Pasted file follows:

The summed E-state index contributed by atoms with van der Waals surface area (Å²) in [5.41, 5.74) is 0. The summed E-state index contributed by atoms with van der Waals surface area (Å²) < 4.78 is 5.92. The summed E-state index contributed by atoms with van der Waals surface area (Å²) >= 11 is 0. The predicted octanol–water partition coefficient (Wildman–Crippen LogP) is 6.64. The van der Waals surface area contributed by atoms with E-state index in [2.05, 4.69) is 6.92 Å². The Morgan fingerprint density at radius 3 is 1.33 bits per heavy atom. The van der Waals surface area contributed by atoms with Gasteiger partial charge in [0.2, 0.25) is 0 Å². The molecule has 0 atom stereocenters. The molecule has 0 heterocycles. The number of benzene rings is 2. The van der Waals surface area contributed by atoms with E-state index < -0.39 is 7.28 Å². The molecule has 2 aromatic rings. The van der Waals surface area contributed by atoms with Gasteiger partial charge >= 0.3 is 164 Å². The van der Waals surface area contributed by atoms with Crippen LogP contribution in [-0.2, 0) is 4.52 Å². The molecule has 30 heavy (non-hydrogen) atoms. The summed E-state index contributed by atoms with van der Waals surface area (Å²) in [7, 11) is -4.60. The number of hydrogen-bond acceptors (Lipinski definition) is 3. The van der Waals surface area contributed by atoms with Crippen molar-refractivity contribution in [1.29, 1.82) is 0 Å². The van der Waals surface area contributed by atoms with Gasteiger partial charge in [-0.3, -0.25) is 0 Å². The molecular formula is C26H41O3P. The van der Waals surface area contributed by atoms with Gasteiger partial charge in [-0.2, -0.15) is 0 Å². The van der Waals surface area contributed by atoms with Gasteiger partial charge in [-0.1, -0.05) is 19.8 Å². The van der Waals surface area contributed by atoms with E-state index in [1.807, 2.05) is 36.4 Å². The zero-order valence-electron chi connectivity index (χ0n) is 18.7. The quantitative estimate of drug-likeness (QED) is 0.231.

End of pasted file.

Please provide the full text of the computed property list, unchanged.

The summed E-state index contributed by atoms with van der Waals surface area (Å²) in [5.41, 5.74) is 0. The summed E-state index contributed by atoms with van der Waals surface area (Å²) < 4.78 is 5.92. The summed E-state index contributed by atoms with van der Waals surface area (Å²) >= 11 is 0. The predicted octanol–water partition coefficient (Wildman–Crippen LogP) is 6.64. The van der Waals surface area contributed by atoms with E-state index in [2.05, 4.69) is 6.92 Å². The Morgan fingerprint density at radius 3 is 1.33 bits per heavy atom. The van der Waals surface area contributed by atoms with Gasteiger partial charge in [0.2, 0.25) is 0 Å². The molecule has 0 atom stereocenters. The molecule has 0 heterocycles. The number of benzene rings is 2. The van der Waals surface area contributed by atoms with E-state index < -0.39 is 7.28 Å². The molecule has 2 aromatic rings. The van der Waals surface area contributed by atoms with Gasteiger partial charge >= 0.3 is 164 Å². The van der Waals surface area contributed by atoms with Crippen LogP contribution in [-0.2, 0) is 4.52 Å². The molecule has 30 heavy (non-hydrogen) atoms. The summed E-state index contributed by atoms with van der Waals surface area (Å²) in [7, 11) is -4.60. The number of hydrogen-bond acceptors (Lipinski definition) is 3. The van der Waals surface area contributed by atoms with Crippen molar-refractivity contribution in [1.29, 1.82) is 0 Å². The van der Waals surface area contributed by atoms with Gasteiger partial charge in [-0.3, -0.25) is 0 Å². The molecular formula is C26H41O3P. The van der Waals surface area contributed by atoms with Gasteiger partial charge in [-0.2, -0.15) is 0 Å². The van der Waals surface area contributed by atoms with Gasteiger partial charge in [-0.1, -0.05) is 19.8 Å². The van der Waals surface area contributed by atoms with E-state index in [1.807, 2.05) is 36.4 Å². The zero-order valence-electron chi connectivity index (χ0n) is 18.7. The quantitative estimate of drug-likeness (QED) is 0.231.